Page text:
People laugh at me when I get depressed about sellouts because most of my friends are pessimists who don’t think anyone is real and they expect everyone to fail. I don’t believe in doubting people from the first because I think that the “outside world”, the world of working and going to school during the week and spending your weekend getting as trashed as possible in an attempt to seal the deal on a sloppy 3am fuck session is the most welcoming place in the world. I don’t think there’s any hope for an alternative if that alternative tries to close its doors on people.

I believe that Straight Edge is the only viable cultural alternative to that world, and that we gain nothing by turning people away from the only option that’s out there that isn’t a bullshit work-drink-fuck cycle of mediocrity and apathy. But accepting people means that nine times out of ten I end up miserable because someone I respected decided that there was a cooler decision to make.

People think that my dedication to Straight Edge is stupid. People who aren’t Edge call me a fundamentalist or an extremist. People who are Edge call me embarrassing or corny. The fact is that my life is pretty mediocre and to a certain degree I admit that I compensate for that by my strong devotion to a few lifestyle ideals like Straight Edge and veganism. My life is very difficult because I hold people to my own ethical standards and I create a constant state of conflict around these standards. I don’t consider myself a very happy person and I think that Straight Edge has had a lot to do with that. Simply put the lack of intoxicants in my life means that I’ve never had a moment’s respite from the truth of modern existence, there has never been a beer, a joint, or a pill to help me forget or get away from anything in life. Nothing for me is ever is rose-tinted. The older I get the more I learn, and it’s a sad fact that I never learn anything good about the world.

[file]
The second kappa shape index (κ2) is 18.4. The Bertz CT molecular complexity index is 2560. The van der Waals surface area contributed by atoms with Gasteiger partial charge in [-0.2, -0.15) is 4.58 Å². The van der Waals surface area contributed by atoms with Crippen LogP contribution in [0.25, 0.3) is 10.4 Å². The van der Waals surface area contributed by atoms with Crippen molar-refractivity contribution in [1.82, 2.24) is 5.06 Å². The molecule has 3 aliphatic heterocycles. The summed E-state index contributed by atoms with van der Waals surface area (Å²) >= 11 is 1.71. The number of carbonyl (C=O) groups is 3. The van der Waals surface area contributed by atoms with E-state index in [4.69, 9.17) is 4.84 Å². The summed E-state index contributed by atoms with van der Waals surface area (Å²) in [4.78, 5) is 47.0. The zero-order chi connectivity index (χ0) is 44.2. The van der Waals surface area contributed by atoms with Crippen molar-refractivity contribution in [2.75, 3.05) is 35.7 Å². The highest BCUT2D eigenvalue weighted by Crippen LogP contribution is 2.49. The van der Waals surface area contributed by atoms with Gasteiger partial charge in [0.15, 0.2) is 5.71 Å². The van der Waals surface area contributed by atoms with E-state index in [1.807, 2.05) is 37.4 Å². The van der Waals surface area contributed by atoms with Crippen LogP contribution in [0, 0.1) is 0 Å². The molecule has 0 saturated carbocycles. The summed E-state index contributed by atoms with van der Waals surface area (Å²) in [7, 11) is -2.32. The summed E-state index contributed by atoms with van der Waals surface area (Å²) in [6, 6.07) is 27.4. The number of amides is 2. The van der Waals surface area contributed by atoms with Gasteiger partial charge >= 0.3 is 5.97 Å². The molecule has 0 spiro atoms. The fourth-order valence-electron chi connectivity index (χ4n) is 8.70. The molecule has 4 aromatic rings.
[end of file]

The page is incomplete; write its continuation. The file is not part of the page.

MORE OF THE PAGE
It’s a terrible thing that when I look back on 2009 as a whole I see more negative than positive because really there were just as many high points as low points for me this year. I may have had some of my closest loved ones give up on veganism, give up on politics, give up on Straight Edge, but I did release my zine, I did follow DTN on tour, I did travel to Chicago, California, The Czech Republic, and England (twice) all to see Hardcore shows. I did pass my nine year Straight Edge anniversary and two year vegan anniversary. I did meet some amazing people. But when people ask me about 2009 all I want to tell them is that some of the most important people in my life made a huge fucking joke of the most important part of my life and I hate them for it and I hate myself for giving a shit.

I look back and feel silly thinking that the first time I heard the song “Persevere” by Floorpunch I wasn’t even Straight Edge yet, and I had never had a close friend sell out. I didn’t know anything about that feeling at the time but that song gave me goosebumps anyway. I can’t believe that it was Kerrigan of all people who showed me in the end what it really means to have it happen to you.

I’ve always hated the idea of calling Straight Edge a personal choice. It has always seemed like a cop out; to call something a personal choice just means that you can make decisions under the pretense of those decisions affecting only you, ostensibly shielding yourself from criticism. People call their diet a personal choice even when their choice to eat meat affects the entire planet. People call their decision to claim Edge or sell out a personal choice no matter who it affects. Everything that has happened in 2009 makes me want to distance myself from the Straight Edge community at large. It seems that for me Straight Edge is becoming more and more personal, more intimate. I feel deeply betrayed by so many people that I considered close and I am ready to start calling my Straight Edge a personal choice, if for no other reason than to drive a wedge between myself and every other Straight Edge kid because in the end I don’t really think that anyone has the right idea except me. And I don’t think I can really count on anyone except me.

I guess I no longer think that I can stop the world from burning.